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Laos does not violate Mekong Agreement: official
Publication Date : 14-10-2013
Developing the Don Sahong dam on the Hou Sahong channel of the Mekong River in Champassak province does not breach the 1995 Mekong Agreement, a senior government official has told local media.
Deputy Minister of Energy and Mines, Viraphonh Viravong, made the comment on Thursday, 10 days after the Lao government notified the intergovernmental Mekong River
Commission (MRC) of its decision to proceed with development of the 260MW run-of-river dam.
Some foreign media and environmental activists have alleged Laos is in violation of the Mekong agreement as it failed to conduct prior consultation with downstream neighbours before giving the project the go-ahead.
Viraphonh said Laos strictly abides by the 1995 Mekong Agreement for sustainable development of the Mekong.
Laos describes the Don Sahong dam as “an intra-basin water use” – a category in the agreement under which the developer is only required to notify downstream neighbours, not undergo consultation.
Viraphonh said Laos did not regard the dam as on the “Mekong mainstream”, which would require prior consultation.
He said the Hou Sahong was just one of 17 channels in the Siphandone area and water flow through the channel represented only 5 percent of total river flow.
However, Viraphonh said Laos would welcome discussion on any issues of concern.
“We are pleased to take reasonable feedback from our downstream neighbours into account,” he said.
Any issues can also be raised at MRC ministerial or senior officials meetings.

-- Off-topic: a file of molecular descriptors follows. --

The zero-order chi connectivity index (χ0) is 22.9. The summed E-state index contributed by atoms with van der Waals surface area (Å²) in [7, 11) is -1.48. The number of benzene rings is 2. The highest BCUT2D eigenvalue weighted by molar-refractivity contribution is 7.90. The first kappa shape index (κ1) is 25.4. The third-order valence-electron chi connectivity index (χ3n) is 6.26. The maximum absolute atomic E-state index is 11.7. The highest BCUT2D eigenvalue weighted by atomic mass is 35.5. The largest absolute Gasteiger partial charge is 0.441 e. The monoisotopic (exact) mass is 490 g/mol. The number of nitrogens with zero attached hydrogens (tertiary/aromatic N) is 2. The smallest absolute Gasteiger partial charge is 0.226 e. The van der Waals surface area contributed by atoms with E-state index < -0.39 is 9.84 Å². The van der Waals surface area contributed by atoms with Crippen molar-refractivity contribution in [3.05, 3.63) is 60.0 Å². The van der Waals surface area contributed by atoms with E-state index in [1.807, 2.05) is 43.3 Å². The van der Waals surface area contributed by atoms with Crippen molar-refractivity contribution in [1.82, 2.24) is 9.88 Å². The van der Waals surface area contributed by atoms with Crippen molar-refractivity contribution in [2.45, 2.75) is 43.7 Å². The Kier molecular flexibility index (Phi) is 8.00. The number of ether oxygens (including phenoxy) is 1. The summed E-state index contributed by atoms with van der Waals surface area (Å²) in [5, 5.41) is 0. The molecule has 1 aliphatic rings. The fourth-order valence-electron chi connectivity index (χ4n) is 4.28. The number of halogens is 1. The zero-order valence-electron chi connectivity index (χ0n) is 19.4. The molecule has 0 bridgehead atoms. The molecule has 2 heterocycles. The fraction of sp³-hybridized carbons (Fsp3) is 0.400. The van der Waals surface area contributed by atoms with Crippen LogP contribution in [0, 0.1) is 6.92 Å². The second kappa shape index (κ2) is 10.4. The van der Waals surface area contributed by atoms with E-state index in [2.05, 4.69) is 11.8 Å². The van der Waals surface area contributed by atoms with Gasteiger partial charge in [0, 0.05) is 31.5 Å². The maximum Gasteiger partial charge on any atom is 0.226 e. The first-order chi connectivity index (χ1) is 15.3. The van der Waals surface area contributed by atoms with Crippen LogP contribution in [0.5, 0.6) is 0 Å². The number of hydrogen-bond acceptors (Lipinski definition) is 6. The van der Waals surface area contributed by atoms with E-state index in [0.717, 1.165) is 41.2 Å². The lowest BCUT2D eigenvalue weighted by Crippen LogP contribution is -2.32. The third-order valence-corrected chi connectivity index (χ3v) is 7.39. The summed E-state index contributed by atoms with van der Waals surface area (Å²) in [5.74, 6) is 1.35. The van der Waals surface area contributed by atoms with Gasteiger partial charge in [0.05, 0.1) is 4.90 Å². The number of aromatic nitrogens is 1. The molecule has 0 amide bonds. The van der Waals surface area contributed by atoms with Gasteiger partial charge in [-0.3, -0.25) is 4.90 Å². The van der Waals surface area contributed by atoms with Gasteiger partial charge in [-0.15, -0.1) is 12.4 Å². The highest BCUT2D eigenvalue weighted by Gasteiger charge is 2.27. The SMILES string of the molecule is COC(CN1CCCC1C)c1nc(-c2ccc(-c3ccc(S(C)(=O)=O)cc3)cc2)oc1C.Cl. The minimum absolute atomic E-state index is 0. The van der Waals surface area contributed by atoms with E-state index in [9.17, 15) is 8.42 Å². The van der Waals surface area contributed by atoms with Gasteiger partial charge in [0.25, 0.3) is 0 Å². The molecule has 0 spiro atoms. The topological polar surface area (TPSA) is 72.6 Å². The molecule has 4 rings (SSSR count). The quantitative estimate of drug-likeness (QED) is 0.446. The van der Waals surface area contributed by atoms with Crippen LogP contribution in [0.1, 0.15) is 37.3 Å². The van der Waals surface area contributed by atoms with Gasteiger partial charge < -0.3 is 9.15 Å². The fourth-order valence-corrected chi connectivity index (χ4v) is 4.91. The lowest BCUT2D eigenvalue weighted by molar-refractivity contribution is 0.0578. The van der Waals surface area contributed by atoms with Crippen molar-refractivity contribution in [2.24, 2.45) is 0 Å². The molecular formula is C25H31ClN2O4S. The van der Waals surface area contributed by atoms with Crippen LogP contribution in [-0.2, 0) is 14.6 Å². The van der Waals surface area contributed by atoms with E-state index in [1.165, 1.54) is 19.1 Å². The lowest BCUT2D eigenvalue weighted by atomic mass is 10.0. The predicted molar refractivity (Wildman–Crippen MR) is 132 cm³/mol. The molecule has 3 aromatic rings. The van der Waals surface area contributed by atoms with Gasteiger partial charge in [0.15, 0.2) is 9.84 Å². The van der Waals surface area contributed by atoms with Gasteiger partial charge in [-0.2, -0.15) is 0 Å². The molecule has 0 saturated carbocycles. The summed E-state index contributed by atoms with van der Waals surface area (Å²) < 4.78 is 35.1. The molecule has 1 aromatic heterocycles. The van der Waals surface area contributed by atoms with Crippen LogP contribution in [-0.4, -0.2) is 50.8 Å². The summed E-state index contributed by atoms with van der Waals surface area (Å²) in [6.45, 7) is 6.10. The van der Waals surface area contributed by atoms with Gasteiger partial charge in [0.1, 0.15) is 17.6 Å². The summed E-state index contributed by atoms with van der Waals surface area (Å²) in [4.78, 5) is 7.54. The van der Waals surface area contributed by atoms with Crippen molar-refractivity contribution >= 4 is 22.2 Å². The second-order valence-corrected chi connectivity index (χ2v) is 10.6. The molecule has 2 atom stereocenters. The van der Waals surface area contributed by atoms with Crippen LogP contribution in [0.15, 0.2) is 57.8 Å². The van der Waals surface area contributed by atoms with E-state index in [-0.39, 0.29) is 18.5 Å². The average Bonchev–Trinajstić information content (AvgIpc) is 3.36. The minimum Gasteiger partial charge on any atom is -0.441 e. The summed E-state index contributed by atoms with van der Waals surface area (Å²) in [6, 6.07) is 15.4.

Viraphonh dismissed foreign media reports that suggested Hou Sahong is the only channel for fish migration during the dry season.
He said there were several channels that allowed year-round fish migration.
“I am confident that the project will have no significant impact on our downstream neighbours,” he said.
The authorities plan to invite representatives from media, non-government organisations and interested parties to visit the project site soon.
Viraphonh said the government had hired internationally-recognised consultants AECOM Australia-New Zealand and SMEC New Zealand to oversee the development.
Construction of the US$723.1 million project is expected to start next month and finish by February 2018. Commercial operation is set to begin in May 2018.
All energy generated will be sold to the national power utility Electricite du Laos (EDL), which will hold a 20 percent share of the 25-year concession, to meet the increasing demand for power in the south of Laos.